via Fox News
Before taking on his own show in 2009, Bret Baier was chief White House correspondent for Fox News.
Before taking on his own show in 2009, Bret Baier was chief White House correspondent for Fox News. via Fox News
If the only thing you know about Bret Baier is that he's a Fox News anchor, the moment that sticks in your mind would be his interview a year ago with President Obama.
It took place in the Blue Room of the White House, the day before the deciding vote on the landmark health care bill. Baier read aloud from readers' emails and pressed the president so many times that Obama finally erupted: "Bret – you gotta let me finish my answers."
Baier replied, "But sir, I know you don't like to filibuster —"
Obama: "Well I'm trying to answer your questions, and you keep on interrupting."
The 40-year-old Baier – an anchor pressing presidents and crisscrossing the globe to interview foreign leaders and military chiefs — finds himself at the forefront of a new generation of stars at Fox News. His show is often the second-highest-rated in cable news, behind Fox's O'Reilly Factor, with roughly 2 million viewers a night. But he still finds himself confronting some familiar and lingering questions about the network.
Like fellow Fox anchor Shepard Smith, Baier is presented by executives as evidence of the network's fairness in its news coverage. Fox's generally conservative opinion hosts have had plenty of tough words for the president, as well as his Democratic and liberal allies. (Glenn Beck, the most conspiracy-minded and conservative of them all, will no longer be among those hosts: His evening show will come to an end in a few months after he alienated major advertisers and his employers at Fox.)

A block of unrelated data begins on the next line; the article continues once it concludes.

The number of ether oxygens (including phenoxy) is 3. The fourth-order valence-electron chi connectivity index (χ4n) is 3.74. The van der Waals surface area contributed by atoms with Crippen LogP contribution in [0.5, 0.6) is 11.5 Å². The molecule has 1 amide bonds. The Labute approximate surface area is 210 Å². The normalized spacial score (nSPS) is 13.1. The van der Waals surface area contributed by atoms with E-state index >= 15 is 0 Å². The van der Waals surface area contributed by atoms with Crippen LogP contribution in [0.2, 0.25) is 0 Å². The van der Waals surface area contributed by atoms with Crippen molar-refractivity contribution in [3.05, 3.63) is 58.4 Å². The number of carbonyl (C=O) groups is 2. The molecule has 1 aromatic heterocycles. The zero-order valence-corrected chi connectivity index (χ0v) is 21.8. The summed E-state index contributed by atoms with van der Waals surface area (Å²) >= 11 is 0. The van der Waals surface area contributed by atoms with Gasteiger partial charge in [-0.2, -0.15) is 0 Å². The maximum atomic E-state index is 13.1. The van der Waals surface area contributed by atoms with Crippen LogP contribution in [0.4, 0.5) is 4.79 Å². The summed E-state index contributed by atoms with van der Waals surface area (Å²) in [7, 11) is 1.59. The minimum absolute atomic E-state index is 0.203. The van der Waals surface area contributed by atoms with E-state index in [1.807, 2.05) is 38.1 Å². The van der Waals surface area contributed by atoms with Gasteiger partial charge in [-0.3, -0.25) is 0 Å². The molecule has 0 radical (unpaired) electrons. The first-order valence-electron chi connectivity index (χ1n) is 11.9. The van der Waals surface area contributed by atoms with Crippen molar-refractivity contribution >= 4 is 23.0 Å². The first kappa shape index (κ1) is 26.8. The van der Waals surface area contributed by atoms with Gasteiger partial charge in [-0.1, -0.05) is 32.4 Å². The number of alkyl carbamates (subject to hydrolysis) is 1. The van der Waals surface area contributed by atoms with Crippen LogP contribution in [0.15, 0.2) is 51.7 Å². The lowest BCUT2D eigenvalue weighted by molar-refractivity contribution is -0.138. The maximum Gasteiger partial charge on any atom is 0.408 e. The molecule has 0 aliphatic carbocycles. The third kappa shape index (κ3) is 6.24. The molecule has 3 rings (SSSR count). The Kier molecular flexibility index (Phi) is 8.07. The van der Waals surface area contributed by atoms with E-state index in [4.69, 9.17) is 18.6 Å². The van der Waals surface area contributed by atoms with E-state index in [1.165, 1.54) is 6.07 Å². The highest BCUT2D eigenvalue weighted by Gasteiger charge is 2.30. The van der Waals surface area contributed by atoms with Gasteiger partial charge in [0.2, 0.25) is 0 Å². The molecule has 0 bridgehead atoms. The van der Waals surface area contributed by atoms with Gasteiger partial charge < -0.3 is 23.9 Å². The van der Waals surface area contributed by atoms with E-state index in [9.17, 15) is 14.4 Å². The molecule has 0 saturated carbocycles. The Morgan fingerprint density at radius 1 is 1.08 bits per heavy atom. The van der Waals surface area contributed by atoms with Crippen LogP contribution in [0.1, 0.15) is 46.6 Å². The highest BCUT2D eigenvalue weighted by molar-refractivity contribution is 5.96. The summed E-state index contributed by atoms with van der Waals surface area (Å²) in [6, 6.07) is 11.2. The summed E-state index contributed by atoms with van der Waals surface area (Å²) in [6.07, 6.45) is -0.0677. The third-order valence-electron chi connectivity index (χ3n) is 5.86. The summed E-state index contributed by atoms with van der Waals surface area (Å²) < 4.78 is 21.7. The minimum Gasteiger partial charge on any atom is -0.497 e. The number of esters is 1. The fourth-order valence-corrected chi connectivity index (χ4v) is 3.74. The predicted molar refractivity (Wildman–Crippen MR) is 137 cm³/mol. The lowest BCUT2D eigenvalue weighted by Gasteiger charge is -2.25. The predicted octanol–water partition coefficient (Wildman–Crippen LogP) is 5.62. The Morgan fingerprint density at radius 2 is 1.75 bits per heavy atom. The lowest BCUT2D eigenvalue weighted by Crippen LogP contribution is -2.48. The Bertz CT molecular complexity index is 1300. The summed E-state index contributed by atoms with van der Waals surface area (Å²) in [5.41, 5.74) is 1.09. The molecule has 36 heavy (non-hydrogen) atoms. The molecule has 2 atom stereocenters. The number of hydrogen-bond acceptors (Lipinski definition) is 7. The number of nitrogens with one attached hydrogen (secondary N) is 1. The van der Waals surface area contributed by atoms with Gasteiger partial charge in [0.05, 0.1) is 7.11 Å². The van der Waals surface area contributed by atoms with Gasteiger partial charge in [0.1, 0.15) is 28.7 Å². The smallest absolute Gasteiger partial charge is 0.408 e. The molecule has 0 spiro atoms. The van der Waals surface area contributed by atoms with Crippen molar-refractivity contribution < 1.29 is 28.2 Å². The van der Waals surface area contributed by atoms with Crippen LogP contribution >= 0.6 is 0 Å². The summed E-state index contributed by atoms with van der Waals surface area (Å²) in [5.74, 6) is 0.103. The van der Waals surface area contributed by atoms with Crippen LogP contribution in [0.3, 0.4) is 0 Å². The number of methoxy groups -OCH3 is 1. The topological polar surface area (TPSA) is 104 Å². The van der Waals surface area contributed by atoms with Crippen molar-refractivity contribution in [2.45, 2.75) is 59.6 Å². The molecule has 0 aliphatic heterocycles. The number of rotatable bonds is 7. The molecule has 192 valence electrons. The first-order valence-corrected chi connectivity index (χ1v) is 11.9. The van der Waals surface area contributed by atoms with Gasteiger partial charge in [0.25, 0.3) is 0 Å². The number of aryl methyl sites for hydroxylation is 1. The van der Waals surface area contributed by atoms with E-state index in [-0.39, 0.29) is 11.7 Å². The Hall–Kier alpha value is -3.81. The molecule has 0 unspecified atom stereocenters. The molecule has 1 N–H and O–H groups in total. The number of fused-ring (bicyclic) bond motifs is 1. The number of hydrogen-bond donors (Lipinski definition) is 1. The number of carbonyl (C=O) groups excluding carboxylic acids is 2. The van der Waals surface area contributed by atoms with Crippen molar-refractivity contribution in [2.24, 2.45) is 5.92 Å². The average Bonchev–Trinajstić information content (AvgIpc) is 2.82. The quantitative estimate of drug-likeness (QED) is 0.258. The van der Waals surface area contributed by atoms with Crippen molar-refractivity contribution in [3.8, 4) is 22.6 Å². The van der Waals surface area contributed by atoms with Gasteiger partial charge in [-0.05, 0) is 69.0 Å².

Nonetheless, Baier's intense back-and-forth with Obama has been added to a list of complaints by critics who say Fox's hard news reporting is often unfair to Democrats.
Baier told me he was promised a 30-minute interview that got whittled to 20 minutes and then 15 just as he sat down.
"We started and there was a White House aide over my camera in the distance holding an iPhone [that was] clicking back from 15 minutes," Baier recalled. "So I asked the first question, and the president kind of gave this stump answer that I had heard earlier in the week about health care, that was taking a long time."
Baier's Big Break
His persistence wasn't combativeness, Baier says, but demonstration of an anchor's need to pose his questions in the time allotted.
In person, Baier's a genial guy with a million-megawatt smile that's quick to crease his face — but it fades as he talks about how he got his big break.
He was a regional reporter for Fox News in Atlanta. On one bright morning in September 2001, he and a producer were ordered to drive north to New York City. They hadn't gotten past the Atlanta suburbs when they were diverted to Washington, D.C., after terrorists crashed a third plane.
"That night, as the Pentagon was burning, I was doing reports for Fox affiliates around the country," recalls Baier, who soon became Fox's first on-air Pentagon correspondent. "I traveled with Defense Secretary [Donald] Rumsfeld, and a buddy of mine in Washington actually found me an apartment. And I was overseas when everything was packed up and moved. I never went back."
Baier became White House correspondent and has been in the mix ever since. Two years ago, he inherited his mentor Brit Hume's Fox political newscast.
Jamie McIntyre, who was CNN's Pentagon reporter from 1992 to 2008, says he has always trusted Baier's journalistic instincts.